INTERVIEWNEWS

NENAD VLAHOVIĆ – NEVER TOO LATE TO NAVIGATE

The love for unexplored spaces and the enormous strength of will for Nenad Vlahović were enough for an epic endeavor. As the first Croat to sail around the world in a sports sailboat, built with his own hands, he experienced what many can only dream of. In the fifth decade of his life, he set out on a journey, without much experience in sailing, but with great desire and exceptional ability. His success is evidenced by 3 years of sailing, with 26,000 nautical miles and 4 books called The Call of the Distant Shores, Around the World in a Sailboat (you can find more about the books at www.zovdalekihobala.com).

My trip around the world was anything but pleasant and safe, both at sea and on land

Nenad Vlahović

  1. You have participated with great success in many European and world championships in dancesport, and today you are also a coach, so it can be said that dance is your love and way of life. Considering that in dance sport you need a partner, is it also needed on the high seas?

The stories that we sports dancers express with movement are most often love stories of seduction between a man and a woman, so it’s no wonder that two people in a dance couple often join in a life partnership. It was the same with me and my partner Vesna Gojsović. The two of us were completely dedicated to dance and in our desire to become world champions, we moved to London to train there with the best coaches in the world. However, the way men go towards success is different from the way women do, so Vesna and I often disagreed over how and how much to train and in the end we gave up on the whole thing. I had similar fantasies with my initial ideas about sailing around the world. I am a great romantic, so my initial plan was to search for the “most beautiful place in the world” with the love of my life and our children, far from the Western civilization (which in my opinion does not provide the right way to live) and live there on our boat. If we had enough of that place, we would raise the anchor and look for another, better destination. It is said that a woman on the boat is a misfortune. In my opinion, it is a misfortune when there are no women on board! Every boat simply flourishes when a female person is aboard.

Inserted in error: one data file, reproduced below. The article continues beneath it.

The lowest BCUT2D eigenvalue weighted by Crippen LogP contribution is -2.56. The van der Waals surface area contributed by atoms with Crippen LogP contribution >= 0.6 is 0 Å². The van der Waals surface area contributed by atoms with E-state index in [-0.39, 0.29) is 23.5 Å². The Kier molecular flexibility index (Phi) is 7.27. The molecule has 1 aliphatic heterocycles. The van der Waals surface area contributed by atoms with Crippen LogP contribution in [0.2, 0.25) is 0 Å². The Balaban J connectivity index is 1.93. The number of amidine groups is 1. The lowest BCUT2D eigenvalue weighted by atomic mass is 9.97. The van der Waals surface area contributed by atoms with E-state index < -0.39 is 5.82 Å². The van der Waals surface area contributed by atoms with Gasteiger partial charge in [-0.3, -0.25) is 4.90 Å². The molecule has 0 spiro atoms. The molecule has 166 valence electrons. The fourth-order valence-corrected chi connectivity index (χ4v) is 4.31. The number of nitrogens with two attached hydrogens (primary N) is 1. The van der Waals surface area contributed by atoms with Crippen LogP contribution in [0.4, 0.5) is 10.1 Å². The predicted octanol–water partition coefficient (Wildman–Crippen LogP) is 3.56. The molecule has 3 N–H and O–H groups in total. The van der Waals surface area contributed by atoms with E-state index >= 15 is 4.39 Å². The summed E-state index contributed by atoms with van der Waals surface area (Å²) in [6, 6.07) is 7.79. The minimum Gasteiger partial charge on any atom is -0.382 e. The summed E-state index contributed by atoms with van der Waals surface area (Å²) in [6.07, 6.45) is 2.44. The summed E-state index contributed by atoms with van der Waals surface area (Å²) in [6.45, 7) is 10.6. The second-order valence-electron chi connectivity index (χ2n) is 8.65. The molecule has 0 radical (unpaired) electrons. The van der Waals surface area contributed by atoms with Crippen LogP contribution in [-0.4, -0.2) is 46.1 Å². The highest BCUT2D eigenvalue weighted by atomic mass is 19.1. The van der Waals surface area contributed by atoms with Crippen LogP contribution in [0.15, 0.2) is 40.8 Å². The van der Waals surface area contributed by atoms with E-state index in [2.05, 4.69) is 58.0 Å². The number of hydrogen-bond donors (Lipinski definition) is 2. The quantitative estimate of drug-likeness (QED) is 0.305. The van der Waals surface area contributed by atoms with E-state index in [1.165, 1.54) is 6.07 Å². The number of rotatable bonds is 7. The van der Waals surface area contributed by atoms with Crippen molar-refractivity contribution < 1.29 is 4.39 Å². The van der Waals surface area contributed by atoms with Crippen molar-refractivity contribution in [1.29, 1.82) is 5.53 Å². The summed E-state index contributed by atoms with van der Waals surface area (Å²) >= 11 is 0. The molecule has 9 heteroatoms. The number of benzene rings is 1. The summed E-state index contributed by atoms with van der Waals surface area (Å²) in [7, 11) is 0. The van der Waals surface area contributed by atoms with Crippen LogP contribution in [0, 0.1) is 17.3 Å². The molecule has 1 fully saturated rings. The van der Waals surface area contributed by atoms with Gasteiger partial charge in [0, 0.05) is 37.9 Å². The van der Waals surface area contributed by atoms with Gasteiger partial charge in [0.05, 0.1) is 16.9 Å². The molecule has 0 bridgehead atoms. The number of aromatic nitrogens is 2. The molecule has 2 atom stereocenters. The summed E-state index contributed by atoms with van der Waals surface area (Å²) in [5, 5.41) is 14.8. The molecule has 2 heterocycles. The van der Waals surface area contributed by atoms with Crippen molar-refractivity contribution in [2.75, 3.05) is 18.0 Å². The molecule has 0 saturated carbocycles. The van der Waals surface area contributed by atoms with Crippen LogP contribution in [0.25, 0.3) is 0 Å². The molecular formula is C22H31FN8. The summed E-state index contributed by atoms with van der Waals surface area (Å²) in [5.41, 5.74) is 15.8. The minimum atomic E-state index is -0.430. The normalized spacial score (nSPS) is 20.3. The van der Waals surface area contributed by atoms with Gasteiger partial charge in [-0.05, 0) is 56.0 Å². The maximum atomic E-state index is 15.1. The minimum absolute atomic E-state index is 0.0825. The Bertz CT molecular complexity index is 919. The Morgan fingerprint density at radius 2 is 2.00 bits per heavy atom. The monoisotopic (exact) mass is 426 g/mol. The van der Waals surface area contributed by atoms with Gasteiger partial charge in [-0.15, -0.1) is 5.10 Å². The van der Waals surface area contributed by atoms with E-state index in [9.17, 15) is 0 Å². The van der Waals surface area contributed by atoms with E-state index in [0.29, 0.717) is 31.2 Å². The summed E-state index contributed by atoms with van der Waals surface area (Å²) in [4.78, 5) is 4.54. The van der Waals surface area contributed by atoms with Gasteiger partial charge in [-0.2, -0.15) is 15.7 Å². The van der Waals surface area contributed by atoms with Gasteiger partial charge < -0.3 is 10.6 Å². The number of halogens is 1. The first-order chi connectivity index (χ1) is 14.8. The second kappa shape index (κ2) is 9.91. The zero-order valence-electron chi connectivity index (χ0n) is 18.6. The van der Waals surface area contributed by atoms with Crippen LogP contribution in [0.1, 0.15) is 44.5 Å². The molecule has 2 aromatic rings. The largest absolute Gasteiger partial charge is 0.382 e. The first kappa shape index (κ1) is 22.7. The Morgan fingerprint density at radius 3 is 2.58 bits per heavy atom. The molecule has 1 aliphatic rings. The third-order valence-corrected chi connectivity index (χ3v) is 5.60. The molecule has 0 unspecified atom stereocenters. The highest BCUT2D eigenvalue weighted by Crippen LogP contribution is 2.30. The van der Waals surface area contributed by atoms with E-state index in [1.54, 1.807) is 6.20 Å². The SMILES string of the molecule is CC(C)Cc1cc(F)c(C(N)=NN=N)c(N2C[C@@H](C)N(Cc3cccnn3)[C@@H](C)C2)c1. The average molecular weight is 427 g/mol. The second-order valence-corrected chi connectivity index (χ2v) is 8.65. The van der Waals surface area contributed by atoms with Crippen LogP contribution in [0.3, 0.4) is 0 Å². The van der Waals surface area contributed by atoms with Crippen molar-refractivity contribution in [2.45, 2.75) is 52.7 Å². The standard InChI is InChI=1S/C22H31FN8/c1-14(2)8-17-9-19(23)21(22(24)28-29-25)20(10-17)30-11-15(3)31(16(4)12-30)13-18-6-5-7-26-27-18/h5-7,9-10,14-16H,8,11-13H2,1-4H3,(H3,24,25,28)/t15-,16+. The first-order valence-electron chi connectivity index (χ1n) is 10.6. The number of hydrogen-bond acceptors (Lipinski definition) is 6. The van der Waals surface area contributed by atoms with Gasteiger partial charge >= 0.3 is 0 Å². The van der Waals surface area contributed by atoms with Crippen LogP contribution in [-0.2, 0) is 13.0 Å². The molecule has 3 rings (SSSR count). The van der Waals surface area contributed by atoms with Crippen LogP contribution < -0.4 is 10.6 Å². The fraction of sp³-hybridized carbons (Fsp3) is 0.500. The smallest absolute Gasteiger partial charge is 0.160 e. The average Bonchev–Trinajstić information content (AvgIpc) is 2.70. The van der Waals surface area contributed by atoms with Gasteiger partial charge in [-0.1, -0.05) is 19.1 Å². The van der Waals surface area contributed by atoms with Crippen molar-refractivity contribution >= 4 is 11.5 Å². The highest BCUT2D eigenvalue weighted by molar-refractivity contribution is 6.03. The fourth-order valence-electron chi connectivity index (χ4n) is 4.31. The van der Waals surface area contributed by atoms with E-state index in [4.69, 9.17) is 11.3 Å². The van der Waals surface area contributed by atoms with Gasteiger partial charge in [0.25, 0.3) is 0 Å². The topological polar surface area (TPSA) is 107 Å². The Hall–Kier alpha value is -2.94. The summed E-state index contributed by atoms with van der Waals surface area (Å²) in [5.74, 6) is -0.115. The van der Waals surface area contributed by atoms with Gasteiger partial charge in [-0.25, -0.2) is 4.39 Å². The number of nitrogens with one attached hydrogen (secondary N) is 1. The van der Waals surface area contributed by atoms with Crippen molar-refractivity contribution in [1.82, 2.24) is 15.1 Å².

Due to a combination of circumstances, I was forced to give up on this idea of ​​life at sea and turn everything into “ordinary” sailing around the world, sailing from one destination to another in the same direction, until I returned to the same place I’d started from.

Nenad Vlahović

  1. What pushed you forward in situations when you thought it was too much of a challenge and that it would be best to give up and return?